Skip Navigation

Terrorism News

A collection of open-source terrorism news from around the world.
Date: Mar 2012

Eight days after the police shot dead the self-confessed killer of four Jews and three French paratroopers in southwestern France, elite units on Friday raided localities in several parts of the country and detained 17 people described as Islamic militants.  In the early hours, officers raided addresses in Toulouse — where the gunman, Mohammed Merah, 23, was slain after a 30-hour siege last week — in the Paris region and in southern and western cities including Nantes, French media reports said.  President Nicolas Sarkozy said Kalashnikov assault rifles had been seized in the raids, which, he told Europe 1 radio, “are going to continue” and would lead to “a certain number of people” being expelled from France.

Investigating judges on Sunday had already filed preliminary murder and terrorism charges against Mr. Merah’s older brother, saying that the killer acted with his guidance.  The brother, Abdelkader Merah, 29, was described by the police as an Islamic radical who reportedly had ties to at least one jihadist network.  Although Mohammed Merah told the police that he had acted alone, investigators believe that he operated “under the influence of his brother,” said Élisabeth Allannic, a spokeswoman for the office of the prosecutor in Paris, which handles terrorism cases.

Read more: NY Times

Gary Thomas will never forget the letter he received in early 2000.  It was from John Joe Gray, a suspect in a felony assault case, offering a not-so-subtle warning to the area's chief criminal investigator: He had no intention of answering charges that he had attacked a state trooper.  "What he said was this: 'If y'all come to get me, bring body bags,' " said Thomas, now a local justice of the peace.  Thomas remembers the message clearly, not because of its unvarnished threat, but because — after 12 years — Gray, who doesn't acknowledge the authority of any government, continues to dare police to come and get him.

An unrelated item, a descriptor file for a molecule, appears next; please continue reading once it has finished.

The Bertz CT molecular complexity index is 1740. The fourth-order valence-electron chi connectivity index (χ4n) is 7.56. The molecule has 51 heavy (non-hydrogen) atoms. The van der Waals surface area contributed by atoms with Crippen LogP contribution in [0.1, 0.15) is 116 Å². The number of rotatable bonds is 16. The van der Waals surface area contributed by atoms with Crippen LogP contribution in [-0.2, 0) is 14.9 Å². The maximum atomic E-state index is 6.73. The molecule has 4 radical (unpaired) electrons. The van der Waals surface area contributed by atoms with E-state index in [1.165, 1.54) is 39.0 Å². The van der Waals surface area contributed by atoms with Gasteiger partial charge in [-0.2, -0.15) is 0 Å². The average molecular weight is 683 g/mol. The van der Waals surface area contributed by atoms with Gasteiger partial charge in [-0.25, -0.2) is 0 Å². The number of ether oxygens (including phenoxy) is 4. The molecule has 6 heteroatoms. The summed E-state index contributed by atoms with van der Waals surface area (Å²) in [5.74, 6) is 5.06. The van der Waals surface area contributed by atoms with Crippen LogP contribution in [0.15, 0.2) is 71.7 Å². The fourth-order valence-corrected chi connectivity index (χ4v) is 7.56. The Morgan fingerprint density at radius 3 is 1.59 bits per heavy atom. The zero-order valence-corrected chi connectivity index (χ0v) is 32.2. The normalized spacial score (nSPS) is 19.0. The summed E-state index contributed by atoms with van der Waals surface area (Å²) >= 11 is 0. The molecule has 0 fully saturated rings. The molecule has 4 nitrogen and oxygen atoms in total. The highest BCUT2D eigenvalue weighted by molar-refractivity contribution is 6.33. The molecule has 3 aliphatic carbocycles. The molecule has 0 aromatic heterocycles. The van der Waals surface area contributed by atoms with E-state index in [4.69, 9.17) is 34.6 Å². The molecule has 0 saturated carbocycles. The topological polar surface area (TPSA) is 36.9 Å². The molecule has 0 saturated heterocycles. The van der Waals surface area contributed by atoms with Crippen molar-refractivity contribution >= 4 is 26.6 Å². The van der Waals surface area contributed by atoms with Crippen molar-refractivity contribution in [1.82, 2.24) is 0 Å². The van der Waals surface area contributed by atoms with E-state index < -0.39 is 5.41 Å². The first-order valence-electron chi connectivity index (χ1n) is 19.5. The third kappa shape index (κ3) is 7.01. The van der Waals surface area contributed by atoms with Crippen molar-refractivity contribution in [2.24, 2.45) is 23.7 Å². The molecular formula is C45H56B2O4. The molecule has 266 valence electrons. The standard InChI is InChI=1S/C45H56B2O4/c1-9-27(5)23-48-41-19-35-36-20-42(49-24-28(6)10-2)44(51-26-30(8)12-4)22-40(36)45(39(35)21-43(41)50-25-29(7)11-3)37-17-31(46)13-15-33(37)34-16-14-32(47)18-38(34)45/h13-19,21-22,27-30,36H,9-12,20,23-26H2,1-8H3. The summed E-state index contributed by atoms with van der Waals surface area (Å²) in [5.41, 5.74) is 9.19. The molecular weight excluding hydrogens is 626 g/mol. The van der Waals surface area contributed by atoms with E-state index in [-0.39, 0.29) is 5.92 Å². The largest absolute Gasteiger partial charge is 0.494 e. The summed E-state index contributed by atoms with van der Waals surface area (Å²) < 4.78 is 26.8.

Sequestered on a 50-acre, wooded compound in East Texas since jumping bail more than a decade ago, Gray and his clan have effectively outlasted the administrations of four local sheriffs, all of whom have decided that John Joe's arrest is not worth the risk of a violent confrontation.  The stalemate, perhaps the longest-running standoff in the U.S. between law enforcement and a fugitive living in plain sight, is also emblematic of what the FBI believes is a troubling re-emergence of an anti-government movement that vaulted to notoriety in 1995.

Read more: USA Today

The Hutaree terror case officially ended today with the last two defendants cutting deals with the government, two days after their five codefendants were cleared of all charges by a federal judge.  While defendants David Stone Sr. and his son Joshua Stone faced a handful of weapons violations, they pleaded guilty to possession of a machine gun that is punishable up to 10 years in prison.  The judge agreed to release the two on bond.  The prosecution objected to releasing Stone Sr., saying he remained a threat to society, but did not object to releasing his son Joshua Stone.  Under the terms of the plea agreements, Stone Sr. faces 33 to 48 months in prison. Joshua Stone faces 27-33 months. They will be sentenced in August.
Read more: Detroit Free Press

A former nuclear physicist went on trial in Paris on Thursday on accusations of plotting attacks with the North African wing of Al Qaeda.  But his defenders say he only sent some angry emails and fear he may be unfairly linked with a gunman who recently sowed terror in southern France.  Adlene Hicheur, who used to work at Europe's most prestigious particle accelerator, has been in prison for two and a half years awaiting trial.  Now that the trial has started, his allies worry the timing couldn't be worse: it comes days after France's biggest terror attacks in years.

The Merah case has stirred up such a national fervor that re-election-minded President Nicolas Sarkozy has floated a proposal to make it a crime to repeatedly visit jihadist websites -- in part because French counterrorism officials fear "lone wolf" attacks by militants who self-radicalize online.  And Hicheur's case is all about the Internet.

Read more: Fox News

Preet Bharara, the United States Attorney for the Southern District of New York, announced that PATRICK NAYYAR, a citizen of India who had been residing illegally in the United States, was found guilty yesterday in Manhattan federal court of five counts related to support he attempted to provide Hizballah, a designated foreign terrorist organization.  NAYYAR was convicted after a seven-day jury trial before U.S. District Judge Robert W. Sweet.

According to the superseding indictment filed in Manhattan federal court and the evidence presented at trial:  Between July 2009 and September 2009, NAYYAR and his co-conspirator, Conrad Stanisclaus Mulholland, agreed to provide weapons, ammunition, and vehicles to Hizballah, a U.S. designated foreign terrorist organization based in Lebanon.  During a series of meetings with a confidential informant working with the FBI, who represented himself as able to deliver materials to Hizballah, NAYYAR and Mulholland agreed to sell guns, ammunition, vehicles, bulletproof vests, and night vision goggles to the confidential informant.  During these meetings, NAYYAR and Mulholland provided the confidential informant with a handgun, a box of ammunition, and a pick-up truck, believing that he would deliver the items to Hizballah in Lebanon.

Read more: FBI Press Release